4. Scans will be performed on a Siemens ECAT HR+ PET scanner. This machine consists of 32 rings of BGO (bismuth germanium oxide) detectors (40.5x43.9x30 mm size) yielding 63 transverse slices (2.425 mm thickness) in a 16.2 cm axial FOV. In 2D mode, the resolution of the HR+ scanner is typically 5.4 mm and 5.0 mm FWHM at 10 cm in the transaxial and axial directions, respectively. A dynamic acquisition centered on pagetic bones will be performed over 60 minutes, starting immediately at tracer injection. Data will be reconstructed by filtered backprojection and iterative methods, with attenuation correction obtained from a transmission scan performed before tracer injection. Dynamic acquisition will allow us to modelize the tracer uptake and calculate the influx constants by means of multi-compartmental analysis. Kinetic modeling has been shown to better discriminate between normal, osteoporotic and Pagetic bones (Cook et al, SNM 2001, Toronto) and we assume that small changes in bone metabolism during therapy will be more precisely assessed by kinetic modeling than by simple semi-quantitative indexes such as standardized uptake values (SUV). Nevertheless, we will prospectively compare different models and SUV measurements to further identify the most appropriate quantification method.
Effective radiation dose equivalent is 0.027 mSv/Mbq 18F-fluoride. Target organ is the urinary bladder wall (due to the urinary excretion of the unbound fraction of the tracer) with an estimated radiation dose of 0.25 mGy/MBq.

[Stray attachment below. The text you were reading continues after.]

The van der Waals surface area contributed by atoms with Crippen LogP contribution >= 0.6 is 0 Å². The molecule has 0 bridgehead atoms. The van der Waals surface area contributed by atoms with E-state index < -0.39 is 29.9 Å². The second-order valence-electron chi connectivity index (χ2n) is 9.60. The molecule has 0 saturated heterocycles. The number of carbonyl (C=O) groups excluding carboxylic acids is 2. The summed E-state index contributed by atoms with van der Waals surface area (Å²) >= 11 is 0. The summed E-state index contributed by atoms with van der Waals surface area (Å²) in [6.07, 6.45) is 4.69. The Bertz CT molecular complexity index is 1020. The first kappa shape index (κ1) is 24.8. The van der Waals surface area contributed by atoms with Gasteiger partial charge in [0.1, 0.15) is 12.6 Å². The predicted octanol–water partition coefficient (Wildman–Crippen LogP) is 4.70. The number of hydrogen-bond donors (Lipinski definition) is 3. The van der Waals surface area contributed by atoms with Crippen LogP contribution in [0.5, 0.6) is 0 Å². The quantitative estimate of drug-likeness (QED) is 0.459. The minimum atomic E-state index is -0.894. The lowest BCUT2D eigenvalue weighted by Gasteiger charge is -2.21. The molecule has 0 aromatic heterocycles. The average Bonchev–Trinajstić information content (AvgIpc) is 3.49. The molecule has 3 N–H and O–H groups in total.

1. Cook GJ, Lodge MA, Blake GM, Marsden PK, Fogelman I. Differences in skeletal kinetics between vertebral and humeral bone measured by 18 F-fluoride positron emission tomography in postmenopausal women. J Bone Miner Res 2000; 15: 763-769.
2. Kanis JA, Gray RES. Long-term follow-up observations on treatment in Paget’s disease of bone. Clin Orthop 1987; 217: 99-125.
3. Smith ML, Fogelman I, Ralston S et al. Correlation of skeletal uptake of 99mTc-diphosphonate and alkaline phosphatase before and after oral diphosphonate therapy in Paget’s disease. Metab Bone Dis Relat Res 1984; 5: 167-170.
4. Merrick MV, Merrick JM. Observations on the natural history of Paget’s disease. Clin Radiol 1985; 36: 169-174.
5. Vellenga CLJR, Pauwels EKJ, Bijvoet OLM et al. Scintigraphic aspects of the recurrence of treated Paget’s disease of bone. J Nucl Med 1985; 54: 273-281.
6. A. Nzeusseu Toukap, M. Lonneux, J. Installe, A. Bolle, G. Depresseux, J.P. Devogelaer.
International Symposium of the National Association for the Relief of Paget’s Disease. St Catherine’s college, 17-18 july 2003, Oxford, UK.
18F-Fluoride Positron Emission Tomography : Preliminary assessment of therapy in Paget’s Disease of Bone.
Allocation: Non-Randomized, Control: Active Control, Intervention Model: Single Group Assignment, Masking: Open Label, Primary Purpose: Treatment
Paget's Disease of Bone
Rheumatology, Molecular Imaging and Experimental Radiotherapy departments, Saint-Luc University Hospital, Catholic University of
Université Catholique de Louvain
Published on BioPortfolio: 2014-07-24T14:25:21-0400